As noted before, the Ansar had given sanctuary to Islam at a time when its situation was most forlorn. For the sake of Islam, they had made all Arabs their enemies. For the sake of Islam, they had pitted themselves against all Arabia.
In every battle of Islam, they had acquitted themselves most honorably. Many of their young men were killed in these battles. (In the battle of Uhud 75 Muslims were killed; out of them four were Muhajireen, and the rest were all Ansars). They demonstrated their devotion to Islam and their loyalty to the Prophet at every juncture.
The Ansar knew that caliphate was Ali's right but they also knew about the “resolution” of the “Arabs” to keep caliphate out of the house of the Prophet. Their interpretation of this “resolution” was that the Muhajireen would not let Ali reach the throne of caliphate.
But if not Ali, then who else would be Muhammad's successor? The only obvious answer to this question was: some other Muhajir. But any Muhajir other than Ali was not acceptable to them – to the Ansar. They, therefore, decided to put forward their own candidate for the leadership of the umma. After all it was their support, they argued, and not the support of the Muhajireen, that had made Islam viable.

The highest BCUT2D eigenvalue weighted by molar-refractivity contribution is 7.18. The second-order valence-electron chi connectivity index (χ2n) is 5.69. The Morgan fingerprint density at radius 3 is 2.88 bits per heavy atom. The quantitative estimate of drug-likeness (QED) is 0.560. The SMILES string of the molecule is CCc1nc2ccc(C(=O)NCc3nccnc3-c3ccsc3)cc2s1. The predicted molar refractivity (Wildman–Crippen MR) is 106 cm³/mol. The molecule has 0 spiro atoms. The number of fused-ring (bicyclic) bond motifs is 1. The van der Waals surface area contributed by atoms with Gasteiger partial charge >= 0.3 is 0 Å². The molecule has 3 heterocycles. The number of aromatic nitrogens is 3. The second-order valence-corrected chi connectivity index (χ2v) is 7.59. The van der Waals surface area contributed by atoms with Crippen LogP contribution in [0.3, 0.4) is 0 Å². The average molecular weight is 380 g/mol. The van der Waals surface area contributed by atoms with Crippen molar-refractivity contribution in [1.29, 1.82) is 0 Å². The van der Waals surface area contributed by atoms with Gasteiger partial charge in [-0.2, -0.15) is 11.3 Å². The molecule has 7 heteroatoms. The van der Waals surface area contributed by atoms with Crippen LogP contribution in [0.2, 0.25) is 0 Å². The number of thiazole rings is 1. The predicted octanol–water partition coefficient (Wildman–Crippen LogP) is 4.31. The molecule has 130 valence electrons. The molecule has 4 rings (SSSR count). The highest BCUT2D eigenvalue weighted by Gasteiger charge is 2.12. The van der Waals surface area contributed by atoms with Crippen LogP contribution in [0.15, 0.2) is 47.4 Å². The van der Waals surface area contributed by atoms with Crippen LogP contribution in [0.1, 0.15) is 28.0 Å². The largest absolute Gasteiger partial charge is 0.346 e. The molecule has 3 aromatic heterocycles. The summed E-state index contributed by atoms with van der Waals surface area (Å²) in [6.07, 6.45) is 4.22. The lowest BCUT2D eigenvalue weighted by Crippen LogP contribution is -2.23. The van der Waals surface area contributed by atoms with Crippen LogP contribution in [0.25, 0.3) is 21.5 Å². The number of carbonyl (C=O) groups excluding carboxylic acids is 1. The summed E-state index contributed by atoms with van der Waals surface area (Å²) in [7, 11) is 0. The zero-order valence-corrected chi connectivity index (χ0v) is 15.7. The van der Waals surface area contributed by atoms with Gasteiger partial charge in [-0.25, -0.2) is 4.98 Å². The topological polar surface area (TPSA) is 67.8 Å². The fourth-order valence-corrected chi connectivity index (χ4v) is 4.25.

The anxiety of the Ansar is perfectly understandable. To them, the prospect of the government of Medina falling into the hands of the Umayyads, the traditional enemies of God and His Messenger, who had now become Muslim, was extremely frightful. They (the Ansar) had killed many of them in the battles of Islam.
If the government of Medina which was consolidated with their (the Ansars') support, was ever captured by the children of those pagans whom they (the Ansar) had killed, how would they treat them (the Ansar), was the unspoken question in the heart of every Ansari. Events proved that their fears were not generated by any hallucination.
The Umayyads had fought bitterly against Islam and its Prophet. When the latter captured Makkah, they “accepted” Islam because there was little else they could do then. As noted before, the Prophet never gave them any positions of authority even though he gave them a generous share out of the spoils of the battle of Hunayn. On his part, it was a gesture of reconciliation but it did not mitigate their hostility to Islam.